Friday, 25 February 2011

Sepia Saturday: Keeping It Simple

Until quite recently, these items, once belonging to my maternal grandfather, took pride of place on my bedside cabinet. He died in 2002 but, such was the impact he had on my life, it was a while until I felt ready to place these things safely away, among my other treasured possessions.


My grandfather was a man who lived a simple life. A countryman, a craftsman, a softly spoken, placid man, who was always there. He offered a strong male presence, influence, and unconditional love.

Once, he said of money, 'there's no taste to nothing, but you only need enough." He maintained to the last, "clothes don't make the man." And, while I had my head in an academic cloud, he quietly urged me not to overdo it.

He had simple tastes, yet he could appreciate those things of wonder that existed outside his sphere.

Fortunately for me, I have these items as a permanent reminder of the man. A small lozenge tin, polished back to the bare metal by the lining of his jacket pocket and his regular handling. He kept his pocket watch in the tin, to protect it while he was working in the woods. As a small boy, I was fascinated by the soft, whispering ticking of this well used timepiece.

Also in the tin, a neatly folded one pound note, for emergencies (a half an ounce of Old Holborn hand-rolling tobacco).

Aside from those things I've already mentioned, I have his pen-knife, with blades worn down with years of sharpening (he couldn't bear to have cutting tools with no edge to them). Most poignant of all, there's my grandmother's wedding ring. Worn to wire thickness through the best part 69 years, it eventually snapped. Typically, the man who had placed the ring on the young hand of the girl he loved, in 1933, wanted to mend it, himself. A crude attempt, maybe. But in his mind, the right thing to do. A seemingly, simple solution.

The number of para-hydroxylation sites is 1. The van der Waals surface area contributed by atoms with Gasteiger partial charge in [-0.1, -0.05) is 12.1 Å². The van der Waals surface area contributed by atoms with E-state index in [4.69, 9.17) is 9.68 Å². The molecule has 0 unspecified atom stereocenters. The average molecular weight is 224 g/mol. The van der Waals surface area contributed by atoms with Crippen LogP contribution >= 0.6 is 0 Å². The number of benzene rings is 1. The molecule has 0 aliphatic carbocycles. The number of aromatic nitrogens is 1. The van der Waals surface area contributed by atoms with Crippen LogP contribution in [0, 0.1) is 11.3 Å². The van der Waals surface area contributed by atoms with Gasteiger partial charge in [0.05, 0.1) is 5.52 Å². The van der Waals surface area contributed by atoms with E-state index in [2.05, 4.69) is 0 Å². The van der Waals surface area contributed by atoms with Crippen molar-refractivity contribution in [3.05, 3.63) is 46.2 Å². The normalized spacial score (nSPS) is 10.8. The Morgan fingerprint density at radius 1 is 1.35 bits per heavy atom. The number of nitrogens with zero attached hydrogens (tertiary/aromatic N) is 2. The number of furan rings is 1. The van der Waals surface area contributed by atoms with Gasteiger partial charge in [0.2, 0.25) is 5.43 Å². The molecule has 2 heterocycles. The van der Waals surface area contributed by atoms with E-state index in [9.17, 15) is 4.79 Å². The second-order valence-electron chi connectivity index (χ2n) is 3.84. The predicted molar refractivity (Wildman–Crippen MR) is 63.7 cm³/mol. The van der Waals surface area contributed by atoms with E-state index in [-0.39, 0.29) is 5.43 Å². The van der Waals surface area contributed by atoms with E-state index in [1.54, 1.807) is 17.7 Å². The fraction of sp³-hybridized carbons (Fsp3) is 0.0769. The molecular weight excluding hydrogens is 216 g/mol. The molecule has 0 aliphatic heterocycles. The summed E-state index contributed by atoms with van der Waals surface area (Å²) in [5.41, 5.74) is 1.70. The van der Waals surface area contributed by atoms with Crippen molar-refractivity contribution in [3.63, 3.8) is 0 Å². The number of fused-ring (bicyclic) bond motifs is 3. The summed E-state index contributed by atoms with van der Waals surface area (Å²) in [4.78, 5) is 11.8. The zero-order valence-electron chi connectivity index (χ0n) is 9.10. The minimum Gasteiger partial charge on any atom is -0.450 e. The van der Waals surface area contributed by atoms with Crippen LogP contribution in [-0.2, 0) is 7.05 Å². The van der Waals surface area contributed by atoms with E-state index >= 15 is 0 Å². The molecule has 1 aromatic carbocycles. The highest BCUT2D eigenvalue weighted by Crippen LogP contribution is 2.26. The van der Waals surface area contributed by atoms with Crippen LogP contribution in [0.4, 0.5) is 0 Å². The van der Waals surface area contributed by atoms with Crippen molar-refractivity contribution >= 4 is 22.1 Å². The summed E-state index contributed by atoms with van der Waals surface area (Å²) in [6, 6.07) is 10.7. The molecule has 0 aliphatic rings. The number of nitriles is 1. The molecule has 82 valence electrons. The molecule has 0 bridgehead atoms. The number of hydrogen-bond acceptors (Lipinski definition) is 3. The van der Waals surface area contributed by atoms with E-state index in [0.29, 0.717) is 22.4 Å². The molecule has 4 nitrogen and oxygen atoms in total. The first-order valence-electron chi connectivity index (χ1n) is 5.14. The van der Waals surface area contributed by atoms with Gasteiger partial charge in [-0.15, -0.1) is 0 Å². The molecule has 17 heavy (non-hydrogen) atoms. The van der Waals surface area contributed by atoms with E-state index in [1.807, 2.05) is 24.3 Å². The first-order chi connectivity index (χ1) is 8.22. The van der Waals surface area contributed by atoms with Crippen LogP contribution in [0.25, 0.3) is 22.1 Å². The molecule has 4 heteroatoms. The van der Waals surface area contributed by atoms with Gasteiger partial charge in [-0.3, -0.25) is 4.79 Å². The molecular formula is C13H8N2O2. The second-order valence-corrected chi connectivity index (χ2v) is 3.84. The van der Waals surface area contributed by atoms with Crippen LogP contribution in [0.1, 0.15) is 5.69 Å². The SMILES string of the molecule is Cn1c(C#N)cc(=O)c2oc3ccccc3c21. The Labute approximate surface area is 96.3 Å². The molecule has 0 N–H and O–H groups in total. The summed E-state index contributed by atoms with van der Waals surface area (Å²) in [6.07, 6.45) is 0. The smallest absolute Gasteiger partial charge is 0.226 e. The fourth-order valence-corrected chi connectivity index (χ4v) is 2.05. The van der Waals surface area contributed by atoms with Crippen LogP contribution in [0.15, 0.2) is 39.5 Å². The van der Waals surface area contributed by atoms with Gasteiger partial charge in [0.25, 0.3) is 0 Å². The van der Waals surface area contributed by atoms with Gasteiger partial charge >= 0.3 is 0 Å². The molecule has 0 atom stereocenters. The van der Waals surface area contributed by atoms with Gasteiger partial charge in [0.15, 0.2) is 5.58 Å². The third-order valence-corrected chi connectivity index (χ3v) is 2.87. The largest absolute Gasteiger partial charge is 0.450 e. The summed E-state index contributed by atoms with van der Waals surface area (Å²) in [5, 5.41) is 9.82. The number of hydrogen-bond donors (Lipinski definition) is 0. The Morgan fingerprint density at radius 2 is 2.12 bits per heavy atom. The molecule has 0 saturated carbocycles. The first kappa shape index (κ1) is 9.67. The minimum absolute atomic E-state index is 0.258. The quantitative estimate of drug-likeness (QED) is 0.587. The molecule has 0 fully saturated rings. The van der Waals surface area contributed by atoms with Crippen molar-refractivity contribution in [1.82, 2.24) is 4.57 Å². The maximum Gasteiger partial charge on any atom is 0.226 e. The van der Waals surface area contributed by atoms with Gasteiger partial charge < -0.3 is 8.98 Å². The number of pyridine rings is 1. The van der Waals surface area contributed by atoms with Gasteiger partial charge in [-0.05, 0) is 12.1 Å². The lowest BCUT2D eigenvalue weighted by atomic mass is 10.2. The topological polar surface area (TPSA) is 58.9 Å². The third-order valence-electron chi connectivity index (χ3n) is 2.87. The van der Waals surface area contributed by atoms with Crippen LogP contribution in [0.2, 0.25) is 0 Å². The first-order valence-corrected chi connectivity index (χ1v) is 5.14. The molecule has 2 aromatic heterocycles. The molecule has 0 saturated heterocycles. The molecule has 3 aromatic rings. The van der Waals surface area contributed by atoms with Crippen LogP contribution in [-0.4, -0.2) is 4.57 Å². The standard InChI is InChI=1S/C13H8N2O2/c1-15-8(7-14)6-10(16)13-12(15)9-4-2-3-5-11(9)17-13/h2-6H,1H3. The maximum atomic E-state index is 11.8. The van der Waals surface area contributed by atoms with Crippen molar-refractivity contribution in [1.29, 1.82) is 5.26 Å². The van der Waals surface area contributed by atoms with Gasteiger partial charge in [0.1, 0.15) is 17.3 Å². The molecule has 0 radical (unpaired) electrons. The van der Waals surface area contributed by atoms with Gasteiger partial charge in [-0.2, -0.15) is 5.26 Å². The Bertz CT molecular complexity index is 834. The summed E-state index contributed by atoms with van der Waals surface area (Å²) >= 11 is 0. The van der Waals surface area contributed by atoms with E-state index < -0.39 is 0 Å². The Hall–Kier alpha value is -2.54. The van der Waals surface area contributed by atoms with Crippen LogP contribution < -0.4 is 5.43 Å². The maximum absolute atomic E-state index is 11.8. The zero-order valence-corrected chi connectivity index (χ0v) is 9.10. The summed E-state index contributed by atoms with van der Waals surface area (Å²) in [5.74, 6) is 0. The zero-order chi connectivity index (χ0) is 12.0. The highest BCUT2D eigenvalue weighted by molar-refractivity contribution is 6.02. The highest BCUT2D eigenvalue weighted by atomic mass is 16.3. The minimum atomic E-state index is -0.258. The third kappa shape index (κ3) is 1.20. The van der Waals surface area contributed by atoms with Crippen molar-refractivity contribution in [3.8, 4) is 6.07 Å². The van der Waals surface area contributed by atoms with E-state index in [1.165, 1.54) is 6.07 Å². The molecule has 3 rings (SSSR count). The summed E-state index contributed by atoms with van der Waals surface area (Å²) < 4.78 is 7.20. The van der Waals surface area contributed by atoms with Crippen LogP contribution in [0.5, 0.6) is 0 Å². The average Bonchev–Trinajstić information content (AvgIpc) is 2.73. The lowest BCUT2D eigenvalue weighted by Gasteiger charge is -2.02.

Sunday, 20 February 2011

Foiled Fairy

Regular readers of this blog will have worked out that, more often than not, the related dreams of a child are far more intriguing than anything that might spring from my creaking imagination.


First, give a child a pair of safe scissors, some glue, a box of assorted sweet wrappers, and some creased remnants of foil. Look on, with ears pinned back, and enjoy.

Before embarking on her little creative flight of fancy, Speckly Woo and I had a conversation about dreams.

"What did you dream about, last night, Grandad?"

"Me? Well…uhh…I…er."

"Don't you remember, Grandad?"

I'm rescued by her impatience. She's desperate to tell me all about her own dream.

"I dreamt about a fairy in a garden. She had yellow hair, and she was trying to catch a blue butterfly. And there was a big flower in the garden."

"That sounds like a lovely dream, what colour was the flower?"

"It had gold petals and a pink middle. You'll see it in a minute, when I've cut it out and glued it."

So, I sat back and watched her fairy emerge, next to a huge golden flower with a pink centre, and dark green leaves.

Fluttering, just out of the fairy's reach, was a blue butterfly. And although you may be thinking it looks a little like a pair of blue underpants that have blown off the clothes line, I assure it most definitely is a blue butterfly. Speckly Woo told me so.

Wednesday, 2 February 2011

Tinker, Tailor, Speckly Woo!


This evening, I was handed this message by Speckly Woo. I inverted the colours during my failed attempts at decoding.

She insisted that I should keep it about my person, presumably to prevent it from falling into the wrong hands.

Now, it could be highly classified…or it might just be an early order for a breakfast of boiled egg and toast soldiers (she's staying over tonight). What do you think?